Bound by Tradition Peer Review and New Scholarship: An Institutional Case StudyReport as inadecuate




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Research in Higher Education Journal, v17 Sep 2012

Peer review is by no means a routine process for traditional, or basic, research. Even so, peer review is even less routinized for other forms of scholarship. In 1990, Ernest Boyer called for a reconsideration of scholarship and extended the definition to be inclusive of non-traditional modes of scholarly production and delivery. However, peer review processes for non-traditional scholarship modes have proven difficult to assess and implement. An examination of promotion and tenure documents at a regional comprehensive university reveals the various strategies departments use to provide peer review for work faculty consider to be non-traditional. The study found five models for peer review of non-traditional scholarship that have implications for other institutions seeking to recognize and reward non-traditional scholarship.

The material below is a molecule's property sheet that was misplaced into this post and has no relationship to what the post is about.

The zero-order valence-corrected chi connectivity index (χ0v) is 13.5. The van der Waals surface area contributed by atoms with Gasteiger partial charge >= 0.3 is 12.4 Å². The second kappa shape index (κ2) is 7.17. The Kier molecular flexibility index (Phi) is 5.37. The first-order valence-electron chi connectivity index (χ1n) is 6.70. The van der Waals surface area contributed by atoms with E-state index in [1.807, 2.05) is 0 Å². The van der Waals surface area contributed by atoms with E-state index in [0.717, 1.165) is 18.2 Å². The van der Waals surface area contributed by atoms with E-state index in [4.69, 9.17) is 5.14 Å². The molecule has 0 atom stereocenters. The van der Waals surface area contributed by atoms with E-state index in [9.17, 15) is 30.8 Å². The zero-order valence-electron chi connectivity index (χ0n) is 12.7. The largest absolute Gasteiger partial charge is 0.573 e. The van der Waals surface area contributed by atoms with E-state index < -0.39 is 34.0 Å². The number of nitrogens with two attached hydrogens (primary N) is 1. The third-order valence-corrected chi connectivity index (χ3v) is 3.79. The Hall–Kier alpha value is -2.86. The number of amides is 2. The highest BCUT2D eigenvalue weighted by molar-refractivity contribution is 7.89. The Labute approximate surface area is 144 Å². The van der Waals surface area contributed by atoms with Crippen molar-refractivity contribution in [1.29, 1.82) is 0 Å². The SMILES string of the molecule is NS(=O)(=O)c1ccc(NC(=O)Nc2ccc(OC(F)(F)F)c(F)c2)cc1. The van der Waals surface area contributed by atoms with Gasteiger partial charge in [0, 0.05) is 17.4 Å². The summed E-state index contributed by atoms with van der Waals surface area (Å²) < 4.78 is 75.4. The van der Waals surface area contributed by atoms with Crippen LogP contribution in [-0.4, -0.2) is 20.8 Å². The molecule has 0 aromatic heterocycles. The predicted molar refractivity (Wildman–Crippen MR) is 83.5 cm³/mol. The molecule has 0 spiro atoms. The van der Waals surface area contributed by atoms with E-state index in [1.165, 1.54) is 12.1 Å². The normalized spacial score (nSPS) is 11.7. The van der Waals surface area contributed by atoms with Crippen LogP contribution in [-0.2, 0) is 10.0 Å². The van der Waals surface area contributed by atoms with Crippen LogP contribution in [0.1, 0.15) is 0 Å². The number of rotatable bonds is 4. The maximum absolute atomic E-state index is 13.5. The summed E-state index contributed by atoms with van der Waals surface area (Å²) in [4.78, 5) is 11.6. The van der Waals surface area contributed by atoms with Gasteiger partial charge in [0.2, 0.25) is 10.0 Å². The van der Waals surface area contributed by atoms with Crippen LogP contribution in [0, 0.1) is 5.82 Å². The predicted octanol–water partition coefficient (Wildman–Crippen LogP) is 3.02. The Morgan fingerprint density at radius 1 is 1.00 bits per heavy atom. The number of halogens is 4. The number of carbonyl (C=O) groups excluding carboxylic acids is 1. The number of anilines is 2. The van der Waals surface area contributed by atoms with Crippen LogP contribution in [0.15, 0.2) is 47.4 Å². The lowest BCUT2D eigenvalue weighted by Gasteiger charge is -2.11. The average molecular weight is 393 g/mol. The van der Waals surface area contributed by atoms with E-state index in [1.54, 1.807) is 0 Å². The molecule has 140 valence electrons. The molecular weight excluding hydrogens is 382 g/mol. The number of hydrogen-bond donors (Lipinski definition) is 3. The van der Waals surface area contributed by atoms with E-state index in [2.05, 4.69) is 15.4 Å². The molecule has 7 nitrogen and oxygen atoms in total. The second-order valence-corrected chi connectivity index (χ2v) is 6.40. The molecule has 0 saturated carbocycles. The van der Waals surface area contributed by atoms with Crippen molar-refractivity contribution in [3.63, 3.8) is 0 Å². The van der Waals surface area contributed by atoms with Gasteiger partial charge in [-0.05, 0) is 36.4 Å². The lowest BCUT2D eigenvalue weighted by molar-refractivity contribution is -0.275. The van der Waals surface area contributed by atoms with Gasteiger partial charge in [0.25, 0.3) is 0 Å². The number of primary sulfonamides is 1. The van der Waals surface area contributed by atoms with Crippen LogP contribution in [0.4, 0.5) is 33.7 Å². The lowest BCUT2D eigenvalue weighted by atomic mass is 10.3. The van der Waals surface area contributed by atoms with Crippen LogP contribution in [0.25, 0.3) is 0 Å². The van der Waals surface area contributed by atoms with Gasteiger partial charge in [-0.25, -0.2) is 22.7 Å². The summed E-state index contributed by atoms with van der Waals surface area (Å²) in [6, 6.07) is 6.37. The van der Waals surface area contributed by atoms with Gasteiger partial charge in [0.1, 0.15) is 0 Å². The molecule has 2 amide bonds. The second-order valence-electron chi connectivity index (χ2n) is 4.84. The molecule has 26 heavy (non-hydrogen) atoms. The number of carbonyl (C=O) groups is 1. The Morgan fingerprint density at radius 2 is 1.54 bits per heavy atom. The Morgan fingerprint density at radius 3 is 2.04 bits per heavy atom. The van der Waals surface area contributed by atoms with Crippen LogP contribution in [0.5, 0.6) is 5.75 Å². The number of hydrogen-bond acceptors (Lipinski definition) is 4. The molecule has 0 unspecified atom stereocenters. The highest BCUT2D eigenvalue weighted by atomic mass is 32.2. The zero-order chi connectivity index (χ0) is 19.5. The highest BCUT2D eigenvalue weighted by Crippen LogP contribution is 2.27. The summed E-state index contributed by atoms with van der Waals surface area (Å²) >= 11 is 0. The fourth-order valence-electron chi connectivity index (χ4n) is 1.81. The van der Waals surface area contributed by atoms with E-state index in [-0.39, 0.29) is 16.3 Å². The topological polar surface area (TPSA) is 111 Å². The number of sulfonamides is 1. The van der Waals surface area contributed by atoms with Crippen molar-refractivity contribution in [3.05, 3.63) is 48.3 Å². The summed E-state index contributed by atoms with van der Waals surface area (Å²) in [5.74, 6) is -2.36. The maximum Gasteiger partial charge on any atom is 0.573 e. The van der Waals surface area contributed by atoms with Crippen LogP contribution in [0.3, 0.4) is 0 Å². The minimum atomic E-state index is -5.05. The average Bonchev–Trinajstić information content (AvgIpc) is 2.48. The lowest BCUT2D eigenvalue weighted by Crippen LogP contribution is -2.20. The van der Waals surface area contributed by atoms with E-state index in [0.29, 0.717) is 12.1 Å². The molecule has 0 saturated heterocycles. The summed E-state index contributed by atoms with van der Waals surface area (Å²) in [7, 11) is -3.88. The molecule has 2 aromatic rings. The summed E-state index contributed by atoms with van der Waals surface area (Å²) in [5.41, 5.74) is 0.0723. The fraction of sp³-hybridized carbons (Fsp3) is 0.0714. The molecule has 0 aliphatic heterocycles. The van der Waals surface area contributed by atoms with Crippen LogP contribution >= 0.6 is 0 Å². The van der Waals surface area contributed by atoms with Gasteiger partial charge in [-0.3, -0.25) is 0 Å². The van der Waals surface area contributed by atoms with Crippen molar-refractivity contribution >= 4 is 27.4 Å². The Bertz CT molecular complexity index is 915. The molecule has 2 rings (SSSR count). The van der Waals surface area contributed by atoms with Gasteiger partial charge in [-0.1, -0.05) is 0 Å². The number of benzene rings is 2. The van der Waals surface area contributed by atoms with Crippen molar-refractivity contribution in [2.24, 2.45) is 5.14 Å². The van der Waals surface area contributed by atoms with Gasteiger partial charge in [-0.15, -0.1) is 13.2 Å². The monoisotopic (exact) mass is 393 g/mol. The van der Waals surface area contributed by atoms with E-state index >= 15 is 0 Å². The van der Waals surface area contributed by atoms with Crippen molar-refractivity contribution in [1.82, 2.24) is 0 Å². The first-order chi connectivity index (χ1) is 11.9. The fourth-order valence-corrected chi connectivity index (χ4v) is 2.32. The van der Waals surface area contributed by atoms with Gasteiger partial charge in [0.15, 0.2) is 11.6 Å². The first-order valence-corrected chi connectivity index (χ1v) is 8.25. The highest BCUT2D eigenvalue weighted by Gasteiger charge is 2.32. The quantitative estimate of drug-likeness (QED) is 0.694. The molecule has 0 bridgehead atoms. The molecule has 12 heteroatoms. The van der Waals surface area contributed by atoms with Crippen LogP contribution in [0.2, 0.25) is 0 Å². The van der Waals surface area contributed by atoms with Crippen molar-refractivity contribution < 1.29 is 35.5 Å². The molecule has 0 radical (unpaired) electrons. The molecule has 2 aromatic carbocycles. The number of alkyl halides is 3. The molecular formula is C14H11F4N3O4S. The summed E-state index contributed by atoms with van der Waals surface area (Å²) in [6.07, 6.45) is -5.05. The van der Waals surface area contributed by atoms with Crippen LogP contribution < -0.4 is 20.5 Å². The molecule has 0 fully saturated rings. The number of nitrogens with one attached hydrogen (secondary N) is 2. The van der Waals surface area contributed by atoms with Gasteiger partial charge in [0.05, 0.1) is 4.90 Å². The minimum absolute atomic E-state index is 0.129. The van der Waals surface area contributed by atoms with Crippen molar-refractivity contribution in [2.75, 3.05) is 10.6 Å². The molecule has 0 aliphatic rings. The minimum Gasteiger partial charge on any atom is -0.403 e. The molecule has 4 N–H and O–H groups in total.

Descriptors: Peer Evaluation, Scholarship, Definitions, Models, Case Studies, Universities, Research Projects, Documentation, College Faculty, Teacher Participation, Evaluation Criteria, Personnel Selection

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Author: White, Barbara Jo; Cruz, Laura; Ellern, Jill; Ford, George; Moss, Hollye

Source: https://eric.ed.gov/?q=a&ft=on&ff1=dtySince_1992&pg=1874&id=EJ1064682







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